January 2, 2009
Compose a Litany of the Earth
During the nakedness of
winter when foliage is gone, we find that our Earth is far from
being barren; a new though somewhat hidden life is starting to
stir. We walk gently upon this seemingly lifeless Earth. We notice
that we can detect nature's sights, sounds, smells, and feelings
more clearly in winter. The shape of the terrain is more evident,
the skeletal forms of trees in the woods are more emphatically
revealed and, when snow is absent, the rock outcroppings are more
pronounced. The sounds of crystal clear streams give us background
music, with the birds that remain through the season adding a
special chorus. The leaves and the evergreens give their faint
scents to accentuate the winter scenes. The feeling all about is
that new life is stirring and will soon come to flower when the weak
sun's rays become stronger in coming days. Yes, winter lacks the
distractions of more active seasons. It is a time to return to the
deep mystery of life itself and to make us closer to our mother and
mothering Earth herself.
Earth, mother of the
Repository of past
civilizations and geologic ages,
Dust from which we came,
Cradle of our infancy,
Room for our romping
feet and ever stretching hands,
Schoolyard of our
Garment of our loves and
Lap of our sorrows and
Bearer of our
Marked by our heavy
footprints of time,
Eroded and scarred by
highwalls of human greed
Crowned with pointed
mountains and occasional rainbows,
situating, directing us forward,
Welcoming new life of
Giving all space to
roam and find themselves,
Glorifying in their
quakes and shakes what is transitory,
Provider of the birds,
Nourisher of flowers and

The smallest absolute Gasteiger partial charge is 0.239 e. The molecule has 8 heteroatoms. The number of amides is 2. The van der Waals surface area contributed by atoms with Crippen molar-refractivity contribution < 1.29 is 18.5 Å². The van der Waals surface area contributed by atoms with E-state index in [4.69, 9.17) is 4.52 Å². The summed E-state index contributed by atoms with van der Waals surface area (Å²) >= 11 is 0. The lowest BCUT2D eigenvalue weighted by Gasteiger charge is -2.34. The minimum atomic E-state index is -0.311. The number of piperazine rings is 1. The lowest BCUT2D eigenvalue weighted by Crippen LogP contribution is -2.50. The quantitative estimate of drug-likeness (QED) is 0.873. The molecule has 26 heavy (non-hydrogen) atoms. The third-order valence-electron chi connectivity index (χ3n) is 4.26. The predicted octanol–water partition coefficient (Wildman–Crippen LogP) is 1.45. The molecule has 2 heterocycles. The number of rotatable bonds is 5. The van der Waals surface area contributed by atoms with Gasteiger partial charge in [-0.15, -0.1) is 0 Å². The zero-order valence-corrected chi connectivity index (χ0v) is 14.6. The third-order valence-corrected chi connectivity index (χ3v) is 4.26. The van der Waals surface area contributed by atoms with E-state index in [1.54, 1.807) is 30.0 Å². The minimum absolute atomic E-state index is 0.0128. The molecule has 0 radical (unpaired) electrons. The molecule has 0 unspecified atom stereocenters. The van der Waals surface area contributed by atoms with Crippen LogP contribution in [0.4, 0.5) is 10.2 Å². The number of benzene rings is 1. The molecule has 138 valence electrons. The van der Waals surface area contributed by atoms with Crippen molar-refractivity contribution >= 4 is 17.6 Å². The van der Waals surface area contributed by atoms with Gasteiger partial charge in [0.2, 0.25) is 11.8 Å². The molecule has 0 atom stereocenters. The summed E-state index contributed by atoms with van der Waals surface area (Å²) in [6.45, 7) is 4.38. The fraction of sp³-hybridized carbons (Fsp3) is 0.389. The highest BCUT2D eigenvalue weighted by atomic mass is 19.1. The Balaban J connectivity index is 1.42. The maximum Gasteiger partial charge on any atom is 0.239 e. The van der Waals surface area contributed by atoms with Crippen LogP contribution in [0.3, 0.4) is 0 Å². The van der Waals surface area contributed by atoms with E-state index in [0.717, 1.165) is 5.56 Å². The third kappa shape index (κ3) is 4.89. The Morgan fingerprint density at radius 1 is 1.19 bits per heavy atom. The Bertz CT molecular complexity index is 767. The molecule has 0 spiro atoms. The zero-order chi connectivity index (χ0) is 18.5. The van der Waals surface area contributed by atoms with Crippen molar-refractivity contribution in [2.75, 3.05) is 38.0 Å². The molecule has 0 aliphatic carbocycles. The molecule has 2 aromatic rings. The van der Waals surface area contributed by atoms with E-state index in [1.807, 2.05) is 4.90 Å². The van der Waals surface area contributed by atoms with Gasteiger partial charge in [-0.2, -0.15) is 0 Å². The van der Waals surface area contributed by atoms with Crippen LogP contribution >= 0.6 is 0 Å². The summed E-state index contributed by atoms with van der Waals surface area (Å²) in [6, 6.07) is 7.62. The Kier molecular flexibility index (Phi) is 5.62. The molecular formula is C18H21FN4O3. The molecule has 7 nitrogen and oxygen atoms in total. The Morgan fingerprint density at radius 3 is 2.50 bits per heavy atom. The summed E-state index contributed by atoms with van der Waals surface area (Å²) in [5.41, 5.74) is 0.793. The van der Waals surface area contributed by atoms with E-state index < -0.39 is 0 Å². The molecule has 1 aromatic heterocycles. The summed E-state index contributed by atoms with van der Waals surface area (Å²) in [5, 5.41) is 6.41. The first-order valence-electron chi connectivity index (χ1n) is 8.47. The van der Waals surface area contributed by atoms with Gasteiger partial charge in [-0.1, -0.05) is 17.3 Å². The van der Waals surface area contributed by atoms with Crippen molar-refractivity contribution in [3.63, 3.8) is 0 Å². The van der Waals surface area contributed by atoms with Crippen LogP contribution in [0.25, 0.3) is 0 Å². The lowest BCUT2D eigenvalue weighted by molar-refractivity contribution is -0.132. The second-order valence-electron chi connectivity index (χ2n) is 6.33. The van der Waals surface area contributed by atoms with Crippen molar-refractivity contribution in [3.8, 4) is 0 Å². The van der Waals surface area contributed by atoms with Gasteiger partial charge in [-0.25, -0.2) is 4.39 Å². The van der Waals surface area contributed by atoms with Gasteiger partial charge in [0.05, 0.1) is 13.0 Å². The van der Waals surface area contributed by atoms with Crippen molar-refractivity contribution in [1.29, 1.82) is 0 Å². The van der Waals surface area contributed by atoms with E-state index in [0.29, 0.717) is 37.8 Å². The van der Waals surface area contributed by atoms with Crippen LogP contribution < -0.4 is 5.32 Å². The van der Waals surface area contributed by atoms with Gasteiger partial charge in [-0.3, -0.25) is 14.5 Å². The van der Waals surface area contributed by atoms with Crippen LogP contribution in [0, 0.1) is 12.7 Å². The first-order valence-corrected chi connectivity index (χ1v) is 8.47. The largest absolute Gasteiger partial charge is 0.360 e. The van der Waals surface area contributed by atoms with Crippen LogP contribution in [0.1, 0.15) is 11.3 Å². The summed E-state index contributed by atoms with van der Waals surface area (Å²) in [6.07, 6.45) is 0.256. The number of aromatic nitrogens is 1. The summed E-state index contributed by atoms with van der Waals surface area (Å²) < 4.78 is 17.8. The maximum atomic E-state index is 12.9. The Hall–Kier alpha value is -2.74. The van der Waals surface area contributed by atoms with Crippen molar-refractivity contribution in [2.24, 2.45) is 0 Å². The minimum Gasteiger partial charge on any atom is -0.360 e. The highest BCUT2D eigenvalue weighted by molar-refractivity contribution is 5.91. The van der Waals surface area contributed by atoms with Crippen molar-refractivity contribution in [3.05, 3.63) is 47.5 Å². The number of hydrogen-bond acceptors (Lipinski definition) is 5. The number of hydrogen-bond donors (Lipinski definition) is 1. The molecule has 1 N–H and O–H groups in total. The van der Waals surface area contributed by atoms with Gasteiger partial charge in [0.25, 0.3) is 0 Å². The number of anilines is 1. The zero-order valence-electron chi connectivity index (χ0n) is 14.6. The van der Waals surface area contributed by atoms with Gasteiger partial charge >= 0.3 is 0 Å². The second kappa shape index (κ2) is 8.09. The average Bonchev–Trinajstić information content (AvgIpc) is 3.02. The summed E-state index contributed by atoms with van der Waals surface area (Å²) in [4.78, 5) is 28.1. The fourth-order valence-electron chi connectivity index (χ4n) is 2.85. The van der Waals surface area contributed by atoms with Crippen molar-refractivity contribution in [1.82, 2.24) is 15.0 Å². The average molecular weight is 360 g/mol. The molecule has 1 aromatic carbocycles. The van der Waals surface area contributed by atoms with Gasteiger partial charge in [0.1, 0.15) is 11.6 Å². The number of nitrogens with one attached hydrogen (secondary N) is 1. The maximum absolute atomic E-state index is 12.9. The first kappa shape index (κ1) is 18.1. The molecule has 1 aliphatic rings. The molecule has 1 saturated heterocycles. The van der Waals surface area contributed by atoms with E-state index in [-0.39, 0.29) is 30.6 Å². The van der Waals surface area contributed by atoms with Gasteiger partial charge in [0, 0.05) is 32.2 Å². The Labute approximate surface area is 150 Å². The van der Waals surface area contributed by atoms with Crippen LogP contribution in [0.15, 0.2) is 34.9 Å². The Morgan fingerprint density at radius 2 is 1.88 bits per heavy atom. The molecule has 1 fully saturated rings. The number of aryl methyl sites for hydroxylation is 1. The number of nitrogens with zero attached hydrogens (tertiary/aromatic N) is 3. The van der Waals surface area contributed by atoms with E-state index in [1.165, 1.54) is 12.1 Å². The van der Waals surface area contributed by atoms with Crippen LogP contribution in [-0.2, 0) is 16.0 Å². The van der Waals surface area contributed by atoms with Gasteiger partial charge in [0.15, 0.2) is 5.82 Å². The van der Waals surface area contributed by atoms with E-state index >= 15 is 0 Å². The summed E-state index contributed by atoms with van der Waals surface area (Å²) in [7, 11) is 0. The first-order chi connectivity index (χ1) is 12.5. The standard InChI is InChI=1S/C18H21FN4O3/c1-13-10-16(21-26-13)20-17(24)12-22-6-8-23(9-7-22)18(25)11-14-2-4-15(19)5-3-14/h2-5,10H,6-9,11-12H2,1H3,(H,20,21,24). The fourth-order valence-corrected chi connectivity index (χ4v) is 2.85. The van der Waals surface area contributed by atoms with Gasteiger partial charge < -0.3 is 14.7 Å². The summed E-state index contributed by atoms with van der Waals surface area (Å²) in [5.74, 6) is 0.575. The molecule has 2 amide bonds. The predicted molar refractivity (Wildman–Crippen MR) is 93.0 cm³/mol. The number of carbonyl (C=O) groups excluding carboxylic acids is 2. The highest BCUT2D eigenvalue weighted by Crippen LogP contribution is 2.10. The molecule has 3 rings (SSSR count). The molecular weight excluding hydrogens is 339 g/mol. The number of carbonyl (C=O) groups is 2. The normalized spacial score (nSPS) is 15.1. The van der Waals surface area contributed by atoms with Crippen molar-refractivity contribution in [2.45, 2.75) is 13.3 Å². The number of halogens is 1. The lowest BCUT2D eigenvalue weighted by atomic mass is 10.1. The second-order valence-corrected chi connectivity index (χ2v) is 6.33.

plants of every kind,
Supporter of the trees,
Preserver of wildlife
Dwelling place of the
Economic commodity at
memorial of the warring,
Haven from sea storm and
Autumn's last bloom,
telling of our end,
Urn of our bonds, grave
of our people.
God, Emmanuel, be with us in our fresh beginnings of the year. Help
us to enliven what appears to be a lifeless season.
A "mad" song sparrow (Melospiza melodia) in the snow, Estill
(*photo by Sally Ramsdell)
January 3, 2009 Join
the 109th Christmas Bird Count
It is not too late! There
are still three days left to join this year's national bird count,
which has been going on since December 14th. Check <www.audubon.org/Bird/cbc>.
Join the thousands of volunteers who include a mix of generations of
family members who can participate in the oldest American citizen
science project (since 1900), which improves wildlife conservation
awareness and protective programs. The specific count is led by
experienced birders or designated "compilers." The results of the
count of sixty million birds help scientists who are engaged in this
type of environmental work to determine degree and severity of
decline or rise in bird populations.
Clusters of swallows,
flocks of crows, bands of wild turkeys or gaggles of geese make us
think all is well on the bird/fowl front, but that is not really
true when all species are considered. A wide variety of species
both residential and those that migrate are in trouble due to
habitat degradation in wintering and nesting areas. This decline
has several causes: deforestation and forest fragmentation, human